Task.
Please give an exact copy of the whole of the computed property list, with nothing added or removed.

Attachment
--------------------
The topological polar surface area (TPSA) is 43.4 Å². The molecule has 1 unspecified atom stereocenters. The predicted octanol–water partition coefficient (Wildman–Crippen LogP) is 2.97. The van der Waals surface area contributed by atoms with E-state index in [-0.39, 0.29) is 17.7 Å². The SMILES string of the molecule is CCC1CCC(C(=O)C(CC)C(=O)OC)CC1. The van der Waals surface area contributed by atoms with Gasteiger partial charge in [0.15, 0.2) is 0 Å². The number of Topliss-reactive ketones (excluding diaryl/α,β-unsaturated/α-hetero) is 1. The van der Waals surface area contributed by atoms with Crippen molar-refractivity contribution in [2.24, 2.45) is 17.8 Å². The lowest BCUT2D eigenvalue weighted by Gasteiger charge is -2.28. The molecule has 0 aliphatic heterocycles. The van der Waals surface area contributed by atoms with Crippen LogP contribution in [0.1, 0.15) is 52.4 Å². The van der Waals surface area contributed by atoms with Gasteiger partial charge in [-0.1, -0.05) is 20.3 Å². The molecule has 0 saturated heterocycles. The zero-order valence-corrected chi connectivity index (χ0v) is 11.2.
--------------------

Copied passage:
The topological polar surface area (TPSA) is 43.4 Å². The molecule has 1 unspecified atom stereocenters. The predicted octanol–water partition coefficient (Wildman–Crippen LogP) is 2.97. The van der Waals surface area contributed by atoms with E-state index in [-0.39, 0.29) is 17.7 Å². The SMILES string of the molecule is CCC1CCC(C(=O)C(CC)C(=O)OC)CC1. The van der Waals surface area contributed by atoms with Gasteiger partial charge in [0.15, 0.2) is 0 Å². The number of Topliss-reactive ketones (excluding diaryl/α,β-unsaturated/α-hetero) is 1. The van der Waals surface area contributed by atoms with Crippen molar-refractivity contribution in [2.24, 2.45) is 17.8 Å². The lowest BCUT2D eigenvalue weighted by Gasteiger charge is -2.28. The molecule has 0 aliphatic heterocycles. The van der Waals surface area contributed by atoms with Crippen LogP contribution in [0.1, 0.15) is 52.4 Å². The van der Waals surface area contributed by atoms with Gasteiger partial charge in [-0.1, -0.05) is 20.3 Å². The molecule has 0 saturated heterocycles. The zero-order valence-corrected chi connectivity index (χ0v) is 11.2.